moonchel moonchel - 1 year ago 254
Python Question

Django Channels

I've little question about Django Channels, WebSockets, and chat applications. Serving with google gets me to chatrooms, where people can connect and start a chat. But I don't know how one user can send another user instant message.

For example:

1) I add John to friends, and want to start chat.
2) On server side I can generate object Room, with me and John as members.
3) When I send message via WebSocket to this room, I know for who this message is, but I don't know how to get John's channel

def ws_connect(message):
rooms_with_user = Room.objects.filter(members=message.user)
for r in rooms_with_user:
Group('%s' %

def ws_receive(message):
prefix, label = message['path'].strip('/').split('/')

room = Room.objects.get(name=label)
except Exception, e:
room = Room.objects.create(name=get_random_string(30))
for u in message.chmembers:
# here can be somethis like this
# try
reply_channel = Channels.objects.get(online=True, user=u)
Group('%s' %
Group('%s' %{
"text": "%s : %s" % (message.user.username, message['text']),

def ws_disconnect(message):
prefix, label = message['path'].strip('/').split('/')

Answer Source

Simply make "automatic unique rooms" for user pairs. The rest stays the same. For example like this

def get_group_name(user1, user2):
    return 'chat-{}-{}'.format(*sorted([,]))

Give it two user objects, and it returns a unique room for that pair of users, ordered the, something like "chat-1-2" for the users with "1" and "2".

That way, a user can connect with more than one logged-in device and still get the messages sent between the two users.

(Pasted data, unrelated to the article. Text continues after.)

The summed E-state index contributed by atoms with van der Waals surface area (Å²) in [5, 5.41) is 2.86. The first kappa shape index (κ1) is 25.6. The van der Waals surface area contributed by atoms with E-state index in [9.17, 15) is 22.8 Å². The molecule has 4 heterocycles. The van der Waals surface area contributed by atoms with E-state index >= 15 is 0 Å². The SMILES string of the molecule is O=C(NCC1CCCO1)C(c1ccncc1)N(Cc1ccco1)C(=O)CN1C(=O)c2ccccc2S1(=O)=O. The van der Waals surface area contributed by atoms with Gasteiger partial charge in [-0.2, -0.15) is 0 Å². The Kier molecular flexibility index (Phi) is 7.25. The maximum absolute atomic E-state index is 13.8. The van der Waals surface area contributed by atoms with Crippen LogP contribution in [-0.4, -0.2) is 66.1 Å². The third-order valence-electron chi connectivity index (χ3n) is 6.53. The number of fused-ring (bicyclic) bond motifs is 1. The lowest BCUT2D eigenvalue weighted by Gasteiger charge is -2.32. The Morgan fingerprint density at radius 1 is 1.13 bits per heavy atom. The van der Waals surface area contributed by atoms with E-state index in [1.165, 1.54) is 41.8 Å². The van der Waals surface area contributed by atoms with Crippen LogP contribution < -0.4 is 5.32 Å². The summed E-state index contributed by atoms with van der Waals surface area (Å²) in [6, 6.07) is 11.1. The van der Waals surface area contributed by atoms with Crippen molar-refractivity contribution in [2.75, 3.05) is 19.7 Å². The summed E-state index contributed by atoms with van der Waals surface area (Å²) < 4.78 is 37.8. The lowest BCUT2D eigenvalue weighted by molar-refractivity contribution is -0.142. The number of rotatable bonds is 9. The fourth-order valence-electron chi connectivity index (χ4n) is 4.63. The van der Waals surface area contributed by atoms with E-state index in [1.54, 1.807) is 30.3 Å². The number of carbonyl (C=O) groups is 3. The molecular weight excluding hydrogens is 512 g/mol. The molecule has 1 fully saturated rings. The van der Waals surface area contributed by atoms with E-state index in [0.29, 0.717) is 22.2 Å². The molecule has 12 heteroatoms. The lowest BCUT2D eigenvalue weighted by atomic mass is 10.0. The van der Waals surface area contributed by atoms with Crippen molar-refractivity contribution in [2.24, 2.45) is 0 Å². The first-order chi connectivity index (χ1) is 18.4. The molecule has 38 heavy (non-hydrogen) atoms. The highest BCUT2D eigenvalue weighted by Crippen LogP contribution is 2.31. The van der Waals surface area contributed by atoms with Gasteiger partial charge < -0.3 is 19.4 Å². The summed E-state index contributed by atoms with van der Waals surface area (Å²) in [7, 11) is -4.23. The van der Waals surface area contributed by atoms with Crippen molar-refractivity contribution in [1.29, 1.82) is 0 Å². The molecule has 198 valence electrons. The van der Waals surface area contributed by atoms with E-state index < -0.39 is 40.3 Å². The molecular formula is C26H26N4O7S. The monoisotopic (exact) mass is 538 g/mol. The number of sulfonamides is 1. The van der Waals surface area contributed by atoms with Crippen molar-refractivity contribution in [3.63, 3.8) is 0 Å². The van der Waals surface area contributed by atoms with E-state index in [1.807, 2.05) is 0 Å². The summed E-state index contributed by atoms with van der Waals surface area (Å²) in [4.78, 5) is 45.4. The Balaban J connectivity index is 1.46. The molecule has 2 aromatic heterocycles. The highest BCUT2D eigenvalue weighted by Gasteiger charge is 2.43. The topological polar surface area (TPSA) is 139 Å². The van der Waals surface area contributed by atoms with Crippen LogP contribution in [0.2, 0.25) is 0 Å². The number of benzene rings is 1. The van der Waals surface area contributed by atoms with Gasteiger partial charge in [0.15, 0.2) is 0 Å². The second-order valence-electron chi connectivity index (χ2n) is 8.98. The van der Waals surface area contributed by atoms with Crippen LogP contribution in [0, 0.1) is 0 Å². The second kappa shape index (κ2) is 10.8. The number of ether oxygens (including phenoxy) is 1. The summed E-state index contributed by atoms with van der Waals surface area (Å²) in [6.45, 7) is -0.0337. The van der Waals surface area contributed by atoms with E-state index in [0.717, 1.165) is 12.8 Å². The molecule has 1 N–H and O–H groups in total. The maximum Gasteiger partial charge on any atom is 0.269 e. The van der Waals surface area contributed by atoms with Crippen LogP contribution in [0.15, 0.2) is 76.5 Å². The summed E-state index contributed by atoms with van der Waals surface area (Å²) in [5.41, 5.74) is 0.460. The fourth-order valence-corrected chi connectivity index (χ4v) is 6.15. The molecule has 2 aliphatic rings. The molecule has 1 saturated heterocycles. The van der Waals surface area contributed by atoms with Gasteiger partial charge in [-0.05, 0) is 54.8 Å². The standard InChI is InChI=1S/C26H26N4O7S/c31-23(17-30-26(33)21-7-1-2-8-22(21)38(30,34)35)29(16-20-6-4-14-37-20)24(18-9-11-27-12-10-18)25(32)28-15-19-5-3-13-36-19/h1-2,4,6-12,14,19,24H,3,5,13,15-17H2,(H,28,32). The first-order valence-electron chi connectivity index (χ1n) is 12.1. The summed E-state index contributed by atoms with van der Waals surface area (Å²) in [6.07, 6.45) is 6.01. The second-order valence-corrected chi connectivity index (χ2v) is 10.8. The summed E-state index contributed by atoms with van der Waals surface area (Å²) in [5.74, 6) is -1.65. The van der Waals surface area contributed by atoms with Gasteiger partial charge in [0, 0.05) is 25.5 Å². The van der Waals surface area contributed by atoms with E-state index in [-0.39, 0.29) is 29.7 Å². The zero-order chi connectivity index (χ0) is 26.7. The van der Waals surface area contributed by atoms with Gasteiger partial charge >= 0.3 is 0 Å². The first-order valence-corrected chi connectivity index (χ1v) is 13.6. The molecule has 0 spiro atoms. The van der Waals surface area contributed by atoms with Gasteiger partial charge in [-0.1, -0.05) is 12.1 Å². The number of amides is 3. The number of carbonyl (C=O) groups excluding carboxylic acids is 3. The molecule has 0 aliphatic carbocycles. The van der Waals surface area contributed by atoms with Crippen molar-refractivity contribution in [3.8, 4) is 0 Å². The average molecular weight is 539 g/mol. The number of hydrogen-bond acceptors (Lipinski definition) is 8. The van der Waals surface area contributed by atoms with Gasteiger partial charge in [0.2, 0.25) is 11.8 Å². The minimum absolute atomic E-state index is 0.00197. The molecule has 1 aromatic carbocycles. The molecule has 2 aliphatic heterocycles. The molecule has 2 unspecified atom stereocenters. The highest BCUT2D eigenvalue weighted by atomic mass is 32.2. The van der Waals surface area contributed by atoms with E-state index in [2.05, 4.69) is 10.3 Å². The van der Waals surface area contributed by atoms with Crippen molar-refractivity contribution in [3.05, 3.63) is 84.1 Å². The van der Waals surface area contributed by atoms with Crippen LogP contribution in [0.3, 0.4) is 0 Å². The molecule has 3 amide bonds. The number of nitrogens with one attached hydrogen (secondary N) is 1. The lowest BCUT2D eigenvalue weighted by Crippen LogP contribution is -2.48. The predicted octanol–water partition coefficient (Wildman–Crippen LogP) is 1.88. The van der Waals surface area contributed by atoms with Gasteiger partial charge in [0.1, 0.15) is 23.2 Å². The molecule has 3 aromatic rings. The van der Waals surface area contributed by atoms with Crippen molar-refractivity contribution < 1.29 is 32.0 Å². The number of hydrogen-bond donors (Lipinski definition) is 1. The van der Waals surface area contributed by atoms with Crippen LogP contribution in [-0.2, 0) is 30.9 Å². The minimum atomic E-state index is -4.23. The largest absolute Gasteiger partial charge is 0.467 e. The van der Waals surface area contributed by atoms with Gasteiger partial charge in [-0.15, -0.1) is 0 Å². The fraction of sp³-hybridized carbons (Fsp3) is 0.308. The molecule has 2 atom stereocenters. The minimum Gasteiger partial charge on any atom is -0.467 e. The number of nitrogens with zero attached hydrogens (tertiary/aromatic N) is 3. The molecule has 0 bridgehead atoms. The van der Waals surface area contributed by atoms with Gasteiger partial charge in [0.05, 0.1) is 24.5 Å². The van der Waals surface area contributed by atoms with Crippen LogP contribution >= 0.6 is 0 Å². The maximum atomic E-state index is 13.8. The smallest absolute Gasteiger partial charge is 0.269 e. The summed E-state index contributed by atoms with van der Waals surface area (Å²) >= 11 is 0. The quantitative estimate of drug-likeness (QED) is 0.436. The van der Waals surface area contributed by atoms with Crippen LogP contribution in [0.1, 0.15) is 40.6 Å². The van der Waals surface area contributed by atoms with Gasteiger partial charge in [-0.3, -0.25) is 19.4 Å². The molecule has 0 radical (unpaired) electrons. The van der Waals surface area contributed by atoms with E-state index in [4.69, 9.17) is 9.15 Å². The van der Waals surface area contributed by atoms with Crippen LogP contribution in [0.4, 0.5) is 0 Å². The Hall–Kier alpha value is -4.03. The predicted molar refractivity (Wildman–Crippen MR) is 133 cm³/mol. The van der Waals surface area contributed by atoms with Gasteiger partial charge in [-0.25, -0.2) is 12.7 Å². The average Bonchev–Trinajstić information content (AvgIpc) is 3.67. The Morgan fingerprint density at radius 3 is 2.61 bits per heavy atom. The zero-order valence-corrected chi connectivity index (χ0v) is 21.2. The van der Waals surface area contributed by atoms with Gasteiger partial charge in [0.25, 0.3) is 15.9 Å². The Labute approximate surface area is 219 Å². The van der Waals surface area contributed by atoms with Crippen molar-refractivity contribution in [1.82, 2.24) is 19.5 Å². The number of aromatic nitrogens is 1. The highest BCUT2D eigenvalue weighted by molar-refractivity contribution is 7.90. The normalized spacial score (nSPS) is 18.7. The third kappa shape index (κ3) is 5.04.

You can get the authenticated user's object from message.user.

For the receiving User object, I'd just sent the username along with the message. Then you can unpack it from the message['text'] the same way you unpack the actual message.

payload = json.loads(message.content['text'])
msg = payload['msg']
sender = message.user
receiver = get_object_or_404(User, username=payload['receiver'])
# ... here you could check if they have required permission ...
group_name = get_group_name(sender, receiver)
response = {'msg': msg}
Group(group_name).send({'text': json.dumps(response)})
# ... here you could persist the message in a database ...

So with that, you can drop all the "room" things from your example, including the room table etc. Because group names are always created on-the-fly when a message is send between two users.

Another important thing: One user will connect later than the other user, and may miss initial messages. So when you connect, you probably want to check some "chat_messages" database table, fetch the last 10 or 20 messages between the user pair, and send those back. So users can catch up on their past conversation.

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